An all-Scottish, all-female guest list makes up this week’s episode of The Contour Collective’s Derailed podcast.
Morgan is joined by Aneela McKenna, Anna Riddell, Mikayla Parton, Katy Winton, Jules MacLean and Jen Price in this week’s International Womens’ Day edition of the Derailed Podcast.
Get the kettle on and some biscuits out, this one is a hefty one at just over 90 minutes. You can read more from Jen Price below too.
International Women’s Day (IWD) is an opportunity to shine the light on some of the great achievements of women in mountain biking, whether this is as a coach, mechanic, guide, racer or just a regular rider loving life on the trails. Have a listen to Contour Collective’s DeRailed special edition podcast hosted by Morg and I to hear from some awesome women in Scotland, about the amazing things they are doing for our sport, “trailblazing for the future generation” as Anna Riddell (RideOut) said during this podcast.
The podcast came about organically from a casual conversation with Chris, who has been so supportive and enthusiastic for this collaboration and I am sure there will be more to come. I have loved doing it. Here, I want to acknowledge the significance of IWD for biking, but also share a little bit about what mountain biking brings to me and how it supports my mental well-being.
We all have a responsibility towards gender equality across the mountain biking world and while there is lots of progress to celebrate, a million more females on bikes as of March 2020 according to British Cycling, there is still some way to go before equality truly exists (particularly on a global scale). Many women in Scotland have great experiences of mountain biking in what is largely a male dominated sport with many saying they feel included, supported and welcome but there are many who do not. As Aneela McKenna (GoWhere Scotland) points out, “I never see myself as a female rider, I see myself as a mountain biker. I want to see more people in this space and people like me to be part of that space”.
The rise of women is not about the fall of men, it is simply about a shift in mindset, to ensure that young girls and women have the same opportunities as our male friends, so they feel confident to have a go at a sport that can not only increase access to the outdoors and improve fitness but also positively impact wellbeing too.
Every rider I talk to (male or female) about what mountain biking brings them, says “freedom”, or something along the lines of “switching off”, “connecting with nature”, “space”, “energy” or “adventure”. And for Jules MacLean (Fox Suspension Race Technician), “The buzz, getting better, challenging myself”. Who wouldn’t want these things? Especially in our current world.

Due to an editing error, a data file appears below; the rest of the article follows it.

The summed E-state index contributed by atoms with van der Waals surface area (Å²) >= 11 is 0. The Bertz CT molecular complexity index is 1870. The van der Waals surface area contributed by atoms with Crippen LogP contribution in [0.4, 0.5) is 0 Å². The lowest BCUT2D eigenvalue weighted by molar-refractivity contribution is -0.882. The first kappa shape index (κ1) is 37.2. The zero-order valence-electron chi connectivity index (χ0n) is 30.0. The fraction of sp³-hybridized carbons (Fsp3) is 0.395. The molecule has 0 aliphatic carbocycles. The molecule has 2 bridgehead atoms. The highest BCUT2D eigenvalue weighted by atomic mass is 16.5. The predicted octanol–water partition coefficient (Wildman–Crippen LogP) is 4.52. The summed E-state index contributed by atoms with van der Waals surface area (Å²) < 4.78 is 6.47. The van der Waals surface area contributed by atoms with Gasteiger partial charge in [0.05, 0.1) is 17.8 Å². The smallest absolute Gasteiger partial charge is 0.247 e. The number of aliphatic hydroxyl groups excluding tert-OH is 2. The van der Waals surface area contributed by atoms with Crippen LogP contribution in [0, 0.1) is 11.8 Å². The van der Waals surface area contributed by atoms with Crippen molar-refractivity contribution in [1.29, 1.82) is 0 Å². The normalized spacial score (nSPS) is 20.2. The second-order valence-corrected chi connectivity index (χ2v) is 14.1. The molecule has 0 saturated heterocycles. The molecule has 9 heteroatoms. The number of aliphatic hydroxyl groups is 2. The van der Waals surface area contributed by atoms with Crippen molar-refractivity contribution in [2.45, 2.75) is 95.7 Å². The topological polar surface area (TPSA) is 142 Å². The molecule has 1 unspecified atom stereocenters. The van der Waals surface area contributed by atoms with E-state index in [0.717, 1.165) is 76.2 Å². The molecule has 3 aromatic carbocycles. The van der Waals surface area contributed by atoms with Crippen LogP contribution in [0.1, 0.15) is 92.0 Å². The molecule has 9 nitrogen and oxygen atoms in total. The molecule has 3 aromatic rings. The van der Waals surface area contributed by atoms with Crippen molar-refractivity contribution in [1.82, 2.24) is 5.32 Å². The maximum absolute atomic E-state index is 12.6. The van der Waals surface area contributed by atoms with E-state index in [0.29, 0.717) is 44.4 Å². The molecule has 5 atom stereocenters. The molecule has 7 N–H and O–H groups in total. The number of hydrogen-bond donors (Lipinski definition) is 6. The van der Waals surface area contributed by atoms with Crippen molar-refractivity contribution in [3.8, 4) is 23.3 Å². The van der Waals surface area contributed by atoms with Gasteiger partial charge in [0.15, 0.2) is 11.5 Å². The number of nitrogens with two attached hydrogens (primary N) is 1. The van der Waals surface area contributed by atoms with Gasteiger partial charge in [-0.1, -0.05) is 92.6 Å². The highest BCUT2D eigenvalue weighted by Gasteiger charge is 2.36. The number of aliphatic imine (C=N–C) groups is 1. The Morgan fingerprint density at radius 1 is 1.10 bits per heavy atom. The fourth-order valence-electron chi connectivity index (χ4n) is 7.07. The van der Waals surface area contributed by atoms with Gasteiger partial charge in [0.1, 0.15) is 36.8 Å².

For me, I love being up a hill, in the open space, whether it is with my bike or a snowboard, getting the wind in my hair, to find my flow. Turning pedals often turns ideas into action or simply eases my mind from the challenges life can throw at us. I typically prefer the social aspects of riding, I feel safer and enjoy the time to catch up with friends. But, lockdown and travel restrictions have taught me to find joy in riding solo and appreciating my local environment more.
One of my go-to solo rides is the coastal route here in Moray but also a route up round a wee loch from my house. If I ever feel in a bit of a funk, just getting my kit on, packing some snacks, a wee flask of tea and sticking some good tunes on and I can go from feeling a bit low to having a party on my bike. Riding bikes is ace,
Whether it’s a trail day, a pedally cruise in the woods, or a big adventure day on the bike I get excited! Packing up kit the night before, checking the weather, sorting out food for the day or looking at maps, all adds up to the excitement and a nervous anticipation for what’s to come. Then the day itself, moving through nature, the challenging climbs, getting covered in mud, breathing in the fresh air, admiring the beautiful scenes of the hills in the distance or the changing light through the trees, always soothes my soul.
Riding bikes often mimics life itself. Life has its ups and downs, it ebbs and flows and it can sometimes feel like more of an uphill struggle at times, but we are always rewarded with a beautiful view at the top and the battle is always worth it. Our limiting beliefs often hold us back, but as Katy Winton stated, “The only limits are the ones we put on ourselves”. We might think we can’t do something, but sometimes if we just gently roll in, the twists and turns and the lumps and bumps of the journey are never as bad as we first thought. Even if we do take a few tumbles, they all teach us something along the way. And ultimately, as Mikalya Parton pointed out “We never regret a ride”.
Encouraging women (and everyone) into MTB has always been a passion of mine. I have always loved supporting others through clubs, groups and events or races. Personally, I think to get the most out of mountain biking, you should try everything. Find a coach to empower you with skills, confidence and motivation; try out some guided rides in new areas; try group rides and solo rides; enter a mixture of events/races; “hike a bike” up a Munro or any hill; visit some trail centres; attend mechanic workshops and/or the mountain bike leader award (MBLA) to upskill some basic mechanical and navigational knowledge. It’s all out there in this beautiful country, we just have to open our hearts and minds to all possibilities.
A huge thanks to all the awesome riders who took part in this special edition podcast. To find out more about each of them and what The Contour Collective is doing to encourage more people into cycling, follow the links below. We’d love to hear your thoughts on how biking helps you personally and how to get more women into cycling. Be safe, challenge yourself, look after our environment and most importantly have fun.
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